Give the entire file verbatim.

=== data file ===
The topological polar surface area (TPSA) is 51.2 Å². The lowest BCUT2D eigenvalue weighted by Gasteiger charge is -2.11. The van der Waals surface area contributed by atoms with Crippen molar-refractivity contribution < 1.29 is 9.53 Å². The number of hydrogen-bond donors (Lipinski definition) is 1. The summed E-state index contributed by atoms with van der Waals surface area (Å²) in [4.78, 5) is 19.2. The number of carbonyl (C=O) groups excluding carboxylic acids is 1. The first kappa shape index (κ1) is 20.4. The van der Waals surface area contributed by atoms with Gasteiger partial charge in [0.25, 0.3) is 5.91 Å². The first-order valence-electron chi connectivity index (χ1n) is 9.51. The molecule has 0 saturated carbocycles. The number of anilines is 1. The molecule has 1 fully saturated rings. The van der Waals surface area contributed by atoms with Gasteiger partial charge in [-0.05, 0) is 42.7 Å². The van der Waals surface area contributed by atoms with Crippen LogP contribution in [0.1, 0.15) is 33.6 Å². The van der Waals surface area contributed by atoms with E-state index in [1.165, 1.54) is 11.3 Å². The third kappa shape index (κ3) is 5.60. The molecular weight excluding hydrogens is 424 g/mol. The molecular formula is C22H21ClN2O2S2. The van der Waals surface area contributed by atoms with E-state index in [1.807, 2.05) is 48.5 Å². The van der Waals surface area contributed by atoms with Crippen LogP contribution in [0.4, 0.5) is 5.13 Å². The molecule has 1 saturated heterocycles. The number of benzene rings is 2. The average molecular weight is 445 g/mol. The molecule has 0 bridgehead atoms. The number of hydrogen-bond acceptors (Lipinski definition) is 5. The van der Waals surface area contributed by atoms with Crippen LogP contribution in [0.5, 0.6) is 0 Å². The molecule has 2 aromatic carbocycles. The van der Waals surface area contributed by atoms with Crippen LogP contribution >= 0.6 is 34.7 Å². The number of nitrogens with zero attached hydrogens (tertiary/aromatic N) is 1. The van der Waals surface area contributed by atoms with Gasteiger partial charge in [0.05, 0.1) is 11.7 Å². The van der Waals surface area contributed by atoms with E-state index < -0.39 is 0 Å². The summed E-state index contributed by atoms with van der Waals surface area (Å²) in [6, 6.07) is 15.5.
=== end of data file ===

The topological polar surface area (TPSA) is 51.2 Å². The lowest BCUT2D eigenvalue weighted by Gasteiger charge is -2.11. The van der Waals surface area contributed by atoms with Crippen molar-refractivity contribution < 1.29 is 9.53 Å². The number of hydrogen-bond donors (Lipinski definition) is 1. The summed E-state index contributed by atoms with van der Waals surface area (Å²) in [4.78, 5) is 19.2. The number of carbonyl (C=O) groups excluding carboxylic acids is 1. The first kappa shape index (κ1) is 20.4. The van der Waals surface area contributed by atoms with Gasteiger partial charge in [0.25, 0.3) is 5.91 Å². The first-order valence-electron chi connectivity index (χ1n) is 9.51. The molecule has 0 saturated carbocycles. The number of anilines is 1. The molecule has 1 fully saturated rings. The van der Waals surface area contributed by atoms with Gasteiger partial charge in [-0.05, 0) is 42.7 Å². The van der Waals surface area contributed by atoms with Crippen LogP contribution in [0.1, 0.15) is 33.6 Å². The van der Waals surface area contributed by atoms with E-state index in [1.165, 1.54) is 11.3 Å². The third kappa shape index (κ3) is 5.60. The molecular weight excluding hydrogens is 424 g/mol. The molecular formula is C22H21ClN2O2S2. The van der Waals surface area contributed by atoms with E-state index in [1.807, 2.05) is 48.5 Å². The van der Waals surface area contributed by atoms with Crippen LogP contribution in [0.4, 0.5) is 5.13 Å². The molecule has 1 saturated heterocycles. The number of benzene rings is 2. The average molecular weight is 445 g/mol. The molecule has 0 bridgehead atoms. The number of hydrogen-bond acceptors (Lipinski definition) is 5. The van der Waals surface area contributed by atoms with Crippen LogP contribution in [0.5, 0.6) is 0 Å². The molecule has 2 aromatic carbocycles. The van der Waals surface area contributed by atoms with Crippen LogP contribution >= 0.6 is 34.7 Å². The number of nitrogens with zero attached hydrogens (tertiary/aromatic N) is 1. The van der Waals surface area contributed by atoms with Gasteiger partial charge in [0.05, 0.1) is 11.7 Å². The van der Waals surface area contributed by atoms with E-state index < -0.39 is 0 Å². The summed E-state index contributed by atoms with van der Waals surface area (Å²) in [6, 6.07) is 15.5.